The Consumer Panel has hit out at the regulator for not demanding firms directly contact up to 120,000 people potentially mis-sold in contracting out of the State Second Pension (SERPS/S2P).
The FSA announced today it has found no evidence of widespread mis-selling following its two-year investigation into contracting out of SERPS, but did identify a small group of consumers who may be at a higher risk of having been mis-sold.
Of eight million cases, the regulator says only 1.5%, or 120,000 people, have been potentially affected, and will publish a step-by-step guide later this month so people can identify for themselves where grounds for complaints may exist.
But the Consumer Panel (FSCP) says it is unfair to place the onus on individuals who may have lost as much as £7 per week in retirement to find out this information for themselves.
It says the FSA should insist on firms writing to these people with a personalised illustration of how it has affected their pension, and claims it is “disappointed” in the regulator.
John Howard, chairman of the FSCP, says: “It may be only a small proportion, but those people need to understand that they may have been missold, and see how it has affected their own pension, so they can decide whether to take action.
“The FSA's plan to provide information on its website leaves it to consumers to take the initiative to work out if they should look for the information, rather than showing them the potential loss to stimulate action.”
The FSA launched its investigation in early 2005 after concerns were raised about sales standards in relation to Appropriate Personal Pensions (APPs) sold since 1988 - the policies used to contract out.
The investigation involved analysis of firms' sales practices and quality controls in the context of the regulatory standards that existed at the time of those sales.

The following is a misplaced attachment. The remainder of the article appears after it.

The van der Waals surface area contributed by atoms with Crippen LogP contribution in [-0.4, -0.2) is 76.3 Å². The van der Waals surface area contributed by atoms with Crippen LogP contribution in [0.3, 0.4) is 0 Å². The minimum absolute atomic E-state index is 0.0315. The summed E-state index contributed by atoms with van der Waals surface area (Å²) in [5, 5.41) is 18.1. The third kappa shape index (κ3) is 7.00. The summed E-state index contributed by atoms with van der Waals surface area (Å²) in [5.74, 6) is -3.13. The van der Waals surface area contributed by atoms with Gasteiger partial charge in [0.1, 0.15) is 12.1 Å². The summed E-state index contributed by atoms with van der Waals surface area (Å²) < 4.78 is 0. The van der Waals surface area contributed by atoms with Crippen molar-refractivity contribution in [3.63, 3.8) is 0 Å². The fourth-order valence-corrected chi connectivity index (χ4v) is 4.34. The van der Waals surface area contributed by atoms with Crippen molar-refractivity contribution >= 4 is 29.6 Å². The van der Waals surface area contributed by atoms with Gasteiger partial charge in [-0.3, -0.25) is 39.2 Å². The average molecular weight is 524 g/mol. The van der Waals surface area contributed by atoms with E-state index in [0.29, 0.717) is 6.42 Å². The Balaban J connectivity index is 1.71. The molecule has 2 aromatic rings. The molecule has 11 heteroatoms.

As a result of that work, the FSA has concluded that there is no evidence of widespread mis-selling.
The FSA's investigation identified around 1.5% of sales out of the eight million APPs sold where the consumers were above the industry-set 'pivotal ages'.
As many such sales were not typical practice at the time, the FSA says it is possible these consumers may have been wrongly advised to contract out.
However, the regulator says there are reasons why it may have been appropriate for them to do so even if they were above the pivotal age.
For example, some consumers may have wanted the option to leave their pension savings to their dependants if they died before retirement, or they may have preferred control over their investments rather than relying on government pension policy.
Vernon Everitt, director of retail themes at the FSA, says: “We have conducted an extremely thorough investigation and analysis of this issue and found no evidence of widespread mis-selling of policies used to contract out of SERPS/S2P.
“For the 1.5% of sales to consumers who were above the pivotal age, our step-by-step guide will help them to understand if they are affected and, if so, what to do next.
“We will also continue to follow up issues with individual firms as part of our continuing supervision of them.”
The consumer guide will be available towards the end of May on www.moneymadeclear.fsa.gov.uk or from the Consumer Helpline on 0845 606 1234.
In addition, a report about the investigation of sales of Appropriate Personal Pensions will be published at the end of May.
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